HRH Prince of Wales visits Saint Malachys Church
This was published under the 2010 to 2015 Conservative and Liberal Democrat coalition government
HRH The Prince of Wales visited St Malachy's Church in Alfred Street in Belfast to view the result of a £3.5million restoration project.
The Church opened in December 1844 when it was regarded as one of the finest examples of late Georgian-Tudor Revival churches in Ireland. Designed by Thomas Jackson of Waterford in the ecclesiastical style of the Tudor period, the church is best known for its fan-vaulted ceiling, inspired by the Henry VII Chapel at Westminster Abbey.
His Royal Highness was greeted by Dame Mary Peters DBE Lord-Lieutenant of the County Borough of Belfast.
Outside HRH listened to a brief overview on the restoration work to the outside of the church from Reverend Father Martin Graham, Curate of Saint Malachy’s Church who accompanied HRH throughout the engagement.
In 1941 a Luftwaffe bombing raid resulted in extensive damage to the original windows and they were temporarily repaired using concrete.
In 2006 the Diocese of Down and Connor embarked on a project to restore the external historic church fabric, install disability access and a full internal restoration based on historic records and research.
Inside the Church HRH met Architect Bronagh Lynch and a number of crafts people, including Stone Masons, Carpenters, Joiners, Glazing Contractors and Restoration Artists involved in the restoration project.
HRH The Prince of Wales went on to meet representatives from parish groups, including Society of Saint Vincent de Paul, Saint Malachy’s Primary School, Church Youth leaders and the Church Sacristan and a number of parishioners.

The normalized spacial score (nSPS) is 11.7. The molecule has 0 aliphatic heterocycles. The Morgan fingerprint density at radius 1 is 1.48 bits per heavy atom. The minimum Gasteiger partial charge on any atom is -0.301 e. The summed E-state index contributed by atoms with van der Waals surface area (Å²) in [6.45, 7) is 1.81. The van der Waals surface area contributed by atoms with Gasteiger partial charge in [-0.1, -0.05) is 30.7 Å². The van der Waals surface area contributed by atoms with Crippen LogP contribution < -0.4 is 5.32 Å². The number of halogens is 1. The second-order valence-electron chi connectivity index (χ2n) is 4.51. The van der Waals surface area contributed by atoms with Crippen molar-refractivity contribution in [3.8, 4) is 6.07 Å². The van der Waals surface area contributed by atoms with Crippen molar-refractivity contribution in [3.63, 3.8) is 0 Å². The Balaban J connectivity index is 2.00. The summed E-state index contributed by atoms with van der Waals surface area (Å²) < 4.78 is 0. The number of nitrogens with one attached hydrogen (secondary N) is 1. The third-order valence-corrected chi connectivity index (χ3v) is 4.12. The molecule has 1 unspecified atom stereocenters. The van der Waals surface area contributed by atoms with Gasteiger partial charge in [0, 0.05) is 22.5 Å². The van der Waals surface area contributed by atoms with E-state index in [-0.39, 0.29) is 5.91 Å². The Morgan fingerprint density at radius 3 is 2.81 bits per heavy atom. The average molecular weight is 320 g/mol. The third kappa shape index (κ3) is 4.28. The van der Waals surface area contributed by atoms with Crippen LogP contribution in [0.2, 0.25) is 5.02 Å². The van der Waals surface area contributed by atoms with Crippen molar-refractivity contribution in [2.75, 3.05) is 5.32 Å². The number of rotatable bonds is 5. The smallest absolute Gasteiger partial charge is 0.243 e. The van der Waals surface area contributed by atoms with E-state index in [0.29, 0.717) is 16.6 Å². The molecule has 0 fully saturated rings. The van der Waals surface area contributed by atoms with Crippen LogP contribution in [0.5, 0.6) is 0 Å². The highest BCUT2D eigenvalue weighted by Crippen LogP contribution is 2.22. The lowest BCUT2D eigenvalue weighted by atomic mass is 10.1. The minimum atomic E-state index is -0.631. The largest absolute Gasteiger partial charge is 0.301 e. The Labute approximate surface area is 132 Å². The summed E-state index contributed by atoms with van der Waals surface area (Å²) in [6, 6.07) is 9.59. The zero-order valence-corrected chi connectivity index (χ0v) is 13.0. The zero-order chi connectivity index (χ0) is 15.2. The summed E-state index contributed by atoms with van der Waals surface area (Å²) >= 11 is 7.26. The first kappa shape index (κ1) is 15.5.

Later HRH went on to meet representatives of Saint George’s Boxing Club, the oldest amateur cross- community club in the city, which has close links to the parish.
Father Graham invited Ms Elizabeth McLaughlin, Secretary of Saint Malachy’s Pastoral Council, to present HRH with a gift of a montage of photographs depicting Saint Malachy’s Church before, during and after the restoration HRH also accepted an invitation to sign the visitors’ book.
The project was funded by the Diocese, including parish funding and a substantial grant from the Northern Ireland Environment Agency (Historic Buildings Grant).
In the nearby Parochial House HRH The Prince of Wales met privately with Bishop Treanor, Bishop Walsh, Father Curran, Father McGinnity and Father Graham over light refreshments.
At a separate meeting, His Royal Highness chaired a discussion with a number of church representatives and other stakeholders to consider the role of redundant and distressed churches and church estates in the heritage-led regeneration of communities.
Notes to Editors
On arrival His Royal Highness was greeted by Dame Mary Peters DBE Lord-Lieutenant of the County Borough of Belfast, and went on to meet:
Councillor Patrick Convery, The Rt Hon The Lord Mayor of Belfast
Councillor Ian Adamson OBE, Sherriff for the County Borough of Belfast
Mr Peter McNaney, Chief Executive, Belfast City Council
Dr Alasdair McDonnell MP, MLA, Member of Parliament for South Belfast
The Rt Hon Peter D Robinson MLA, First Minister of Northern Ireland
Mr Edwin Poots, MLA, Minister, Department of the Environment
Mr Leo O’Reilly, Permanent Secretary, Department of the Environment
The Most Reverend Dr Noel Treanor, Roman Catholic Bishop of Down and Connor
The Most Reverend Dr Patrick Walsh, Bishop Emeritus of Down and Connor
Very Reverend Michael McGinnity, Parish Priest, St Malachy’s Church
Reverend Father Martin Graham, Curate, St Malachy’s Church
Published: 4 February 2011
From: Northern Ireland Office